The use of a fresh distal tibial osteochondral allograft for glenoid reconstruction has gained much attention over the past several years since the publication by Provencher et al.26. Widely available in tissue banks, the lateral aspect of the distal part of the tibia contains a stout cartilaginous layer that appears to have highly congruent curvature and concavity to the glenoid. In an initial biomechanical pilot study, randomly selected, non-sized, matched cadaveric specimens from different donors proved that the humeral head and lateral aspect of the distal part of the tibia showed excellent articular arc conformity. The surgeon is able to customize the graft to fit flush along the glenoid, which is crucial in trying to normalize glenohumeral articular contact pressure29. Furthermore, using a weight-bearing corticocancellous bone is thought to allow for better screw fixation and host-graft incorporation. Potential drawbacks include antigenicity, theoretical concerns in achieving osseous union, and poor donor bone quality26.
The open technique for anterior instability has been described utilizing a deltopectoral, subscapularis tendon-splitting approach26. The anterior aspect of the glenoid is identified and the amount of bone loss is confirmed from the preoperative computed tomography (CT) scan. Once bone loss measurements are finalized, the lateral third of the distal tibial allograft can be sized accordingly and can be cut using a sagittal saw (Fig. 1). The surgeon then has the freedom to make alterations to the graft allowing for a customized, anatomic fit to replicate the area of missing glenoid. A lag technique is utilized to securely fix two 3.5-mm fully threaded cortical screws across the graft into the glenoid. If available for repair, the capsule and labrum can also be stitched down to the screw heads before final tightening. Although less common, recurrent posterior glenohumeral instability, either developmental or traumatic, can also be successfully addressed using both open and arthroscopic techniques with distal tibial allograft augmentation33.
Cadaveric studies have compared the distal tibial allograft with other graft alternatives. Dehaan et al.31 evaluated the radius of curvature measurements for various autograft sites and allograft options to determine which would provide the best fit for glenoid augmentation. Analysis demonstrated that 94% (32 of 34 specimens) of the distal tibial allografts were ideally congruent to the glenoid’s radius of curvature. A comparison between coracoid transfer and distal tibial allograft for cadaveric reconstruction of a 30% glenoid defect showed significant improvement in glenohumeral contact areas and lower glenohumeral peak forces with the distal tibial allograft34. Clinically, this mechanical advantage of the distal tibial allograft may play a role in improving postoperative outcomes and long-term preservation of the articular surfaces.
Early results and biomechanical studies are promising, as the distal tibial allograft appears to be a viable option for reconstruction of glenoid defects for shoulder instability. We await follow-up results assessing long-term efficacy along with radiographic and functional outcomes.
Popularized by Hill and Sachs in 194035, the presence of an osseous impaction defect of the posterolateral aspect of the humeral head has been associated with an increased rate of recurrence of anterior shoulder dislocation. Burkhart and De Beer have reported that an “engaging” Hill-Sachs lesion is associated with a clinically important worse prognosis8. The unstable injury pattern will be orthogonal to the long axis of the humerus and will align longitudinally with the anterior glenoid rim when the humerus is in a position of function36,37. The extent of humeral-head defect must be taken into account along with the presence of glenoid bone loss36. Furthermore, the larger the humeral-head defect, the greater the importance and possible need for operative intervention. Flatow and Warner described clinically insignificant lesions as <20% of the articular surface, variably significant lesions as 20% to 40% of the articular surface, and clinically important lesions as >40% articular involvement38. Depending on the acuity and the extent of the abnormality, the surgical procedure can include osseous disimpaction39, soft-tissue repair (relocation of the infraspinatus tendon into the defect)40, humeral rotational osteotomy41, tightening of anterior structures (subscapularis tendon and anterior capsule)42, osseous autograft or allograft42-45, and metal implants. Yamamoto et al. presented the concept of the glenoid track, which is 83% of the glenoid width because of the thickness of the rotator cuff insertion. If a humeral lesion is medial to this measurement, then lesions are considered to be off-track and will engage the anterior aspect of the glenoid during physiologic motion36.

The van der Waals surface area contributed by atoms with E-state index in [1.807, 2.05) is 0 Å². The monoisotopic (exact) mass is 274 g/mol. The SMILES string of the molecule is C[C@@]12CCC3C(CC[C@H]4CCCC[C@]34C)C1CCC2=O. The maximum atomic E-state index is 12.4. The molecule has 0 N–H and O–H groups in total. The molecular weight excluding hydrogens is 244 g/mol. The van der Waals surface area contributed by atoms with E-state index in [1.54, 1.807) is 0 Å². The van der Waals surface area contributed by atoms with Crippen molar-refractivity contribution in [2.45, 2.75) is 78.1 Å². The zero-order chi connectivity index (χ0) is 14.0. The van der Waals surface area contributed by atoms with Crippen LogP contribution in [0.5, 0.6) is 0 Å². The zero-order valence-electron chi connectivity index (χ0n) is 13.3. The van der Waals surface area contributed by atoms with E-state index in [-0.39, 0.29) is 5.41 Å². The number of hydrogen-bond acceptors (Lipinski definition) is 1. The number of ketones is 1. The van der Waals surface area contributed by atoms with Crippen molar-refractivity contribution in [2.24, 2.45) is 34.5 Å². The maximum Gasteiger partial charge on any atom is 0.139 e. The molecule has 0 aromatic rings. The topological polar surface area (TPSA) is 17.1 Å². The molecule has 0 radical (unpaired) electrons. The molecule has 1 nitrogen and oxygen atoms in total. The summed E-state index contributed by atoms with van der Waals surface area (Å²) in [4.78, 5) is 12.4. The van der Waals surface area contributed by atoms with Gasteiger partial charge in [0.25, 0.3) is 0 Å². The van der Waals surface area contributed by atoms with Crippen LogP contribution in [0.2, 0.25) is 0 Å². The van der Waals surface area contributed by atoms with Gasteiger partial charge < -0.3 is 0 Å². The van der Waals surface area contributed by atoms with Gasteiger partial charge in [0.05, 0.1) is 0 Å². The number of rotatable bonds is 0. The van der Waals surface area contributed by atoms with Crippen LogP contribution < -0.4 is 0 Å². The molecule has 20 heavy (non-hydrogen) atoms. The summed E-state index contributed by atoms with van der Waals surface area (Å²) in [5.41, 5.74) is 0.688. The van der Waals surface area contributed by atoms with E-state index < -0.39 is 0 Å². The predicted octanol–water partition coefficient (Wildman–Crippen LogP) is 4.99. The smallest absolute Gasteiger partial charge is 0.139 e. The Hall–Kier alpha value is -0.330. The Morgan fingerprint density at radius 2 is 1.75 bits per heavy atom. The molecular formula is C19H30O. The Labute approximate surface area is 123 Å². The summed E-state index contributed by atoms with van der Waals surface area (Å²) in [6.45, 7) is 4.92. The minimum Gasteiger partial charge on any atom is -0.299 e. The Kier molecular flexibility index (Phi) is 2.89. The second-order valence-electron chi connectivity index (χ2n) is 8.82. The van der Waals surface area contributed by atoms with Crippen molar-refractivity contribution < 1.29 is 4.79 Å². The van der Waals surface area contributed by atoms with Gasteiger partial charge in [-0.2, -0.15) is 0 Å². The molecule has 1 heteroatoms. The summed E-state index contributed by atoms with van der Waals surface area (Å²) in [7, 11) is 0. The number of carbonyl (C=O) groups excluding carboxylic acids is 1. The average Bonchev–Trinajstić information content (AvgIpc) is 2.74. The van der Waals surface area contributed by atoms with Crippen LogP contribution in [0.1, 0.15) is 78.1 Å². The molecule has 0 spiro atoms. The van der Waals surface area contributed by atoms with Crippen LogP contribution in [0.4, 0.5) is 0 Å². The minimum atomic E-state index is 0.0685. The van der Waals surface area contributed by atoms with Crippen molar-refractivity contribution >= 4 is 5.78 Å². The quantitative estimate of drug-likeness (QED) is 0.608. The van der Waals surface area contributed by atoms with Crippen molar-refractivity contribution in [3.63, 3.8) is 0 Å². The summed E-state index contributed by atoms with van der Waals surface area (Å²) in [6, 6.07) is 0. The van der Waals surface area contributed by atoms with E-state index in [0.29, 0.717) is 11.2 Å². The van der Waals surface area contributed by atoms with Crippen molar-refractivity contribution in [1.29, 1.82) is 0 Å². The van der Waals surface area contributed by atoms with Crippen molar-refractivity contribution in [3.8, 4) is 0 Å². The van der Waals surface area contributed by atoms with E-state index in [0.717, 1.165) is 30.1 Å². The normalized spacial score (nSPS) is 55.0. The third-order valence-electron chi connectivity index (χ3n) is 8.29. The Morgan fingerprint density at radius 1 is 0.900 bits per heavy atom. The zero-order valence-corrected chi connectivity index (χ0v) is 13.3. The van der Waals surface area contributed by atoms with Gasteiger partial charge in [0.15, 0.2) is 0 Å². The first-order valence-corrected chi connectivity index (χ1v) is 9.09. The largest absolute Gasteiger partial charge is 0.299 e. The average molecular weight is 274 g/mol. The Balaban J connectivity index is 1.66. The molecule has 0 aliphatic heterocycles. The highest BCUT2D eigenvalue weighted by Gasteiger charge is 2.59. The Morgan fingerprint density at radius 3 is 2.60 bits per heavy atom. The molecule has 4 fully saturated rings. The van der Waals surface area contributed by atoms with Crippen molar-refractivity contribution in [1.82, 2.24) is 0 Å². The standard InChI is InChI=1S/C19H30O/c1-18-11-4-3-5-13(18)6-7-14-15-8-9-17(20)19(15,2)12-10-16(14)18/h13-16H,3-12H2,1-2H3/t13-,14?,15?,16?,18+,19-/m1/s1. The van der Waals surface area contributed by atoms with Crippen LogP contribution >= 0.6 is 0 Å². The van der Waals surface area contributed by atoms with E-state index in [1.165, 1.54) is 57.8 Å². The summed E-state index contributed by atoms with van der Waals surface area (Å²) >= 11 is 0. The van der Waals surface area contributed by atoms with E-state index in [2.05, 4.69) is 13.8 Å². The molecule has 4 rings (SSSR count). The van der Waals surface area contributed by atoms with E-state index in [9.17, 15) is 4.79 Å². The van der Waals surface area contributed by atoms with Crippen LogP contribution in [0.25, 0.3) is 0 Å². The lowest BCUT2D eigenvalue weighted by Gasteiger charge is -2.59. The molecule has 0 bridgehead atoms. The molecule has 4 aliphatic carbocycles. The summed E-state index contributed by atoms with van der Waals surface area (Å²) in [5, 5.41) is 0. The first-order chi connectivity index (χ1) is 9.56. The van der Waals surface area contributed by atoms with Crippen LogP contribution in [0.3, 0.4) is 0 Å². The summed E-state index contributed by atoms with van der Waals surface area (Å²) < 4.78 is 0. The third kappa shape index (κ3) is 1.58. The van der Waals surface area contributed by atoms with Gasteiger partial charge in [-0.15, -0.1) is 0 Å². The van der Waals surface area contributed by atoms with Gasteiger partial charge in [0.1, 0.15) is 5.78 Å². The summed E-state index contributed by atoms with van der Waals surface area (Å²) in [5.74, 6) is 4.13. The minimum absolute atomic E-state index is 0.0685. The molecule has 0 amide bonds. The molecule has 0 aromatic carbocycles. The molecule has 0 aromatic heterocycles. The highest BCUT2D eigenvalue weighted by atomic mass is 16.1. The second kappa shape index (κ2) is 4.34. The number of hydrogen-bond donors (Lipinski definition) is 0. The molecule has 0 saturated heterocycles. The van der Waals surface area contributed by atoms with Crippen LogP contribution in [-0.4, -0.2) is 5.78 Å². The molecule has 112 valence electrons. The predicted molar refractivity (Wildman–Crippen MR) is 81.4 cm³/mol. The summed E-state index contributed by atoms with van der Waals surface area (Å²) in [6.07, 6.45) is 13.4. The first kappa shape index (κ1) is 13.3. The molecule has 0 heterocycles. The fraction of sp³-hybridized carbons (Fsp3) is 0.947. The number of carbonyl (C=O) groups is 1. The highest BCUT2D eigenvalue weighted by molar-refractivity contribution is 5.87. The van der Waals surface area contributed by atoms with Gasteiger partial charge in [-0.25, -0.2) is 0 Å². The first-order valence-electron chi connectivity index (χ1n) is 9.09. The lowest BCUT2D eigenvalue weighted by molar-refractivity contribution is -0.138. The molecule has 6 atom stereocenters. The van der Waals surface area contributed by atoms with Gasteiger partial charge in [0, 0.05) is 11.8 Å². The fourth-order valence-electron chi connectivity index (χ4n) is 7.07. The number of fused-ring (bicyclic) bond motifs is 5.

The same osseous allograft bone plug technique that is commonly performed for femoral condyle lesions was initially introduced by Kropf and Sekiya for filling a moderate-sized Hill-Sachs defect46. The treatment of the Hill-Sachs lesion in the shoulder may be more forgiving than osteochondral lesions in the knee because the shoulder joint does not receive the excessive loads seen in the knee. The osteochondral transplants not only serve to recreate the articular surface of the humeral head, but also, more importantly, create stability by preventing engagement with the glenoid. Furthermore, with use of an allograft, one is able to avoid altering osseous or muscular anatomy, a painful implant, and donor-site morbidity present with other techniques.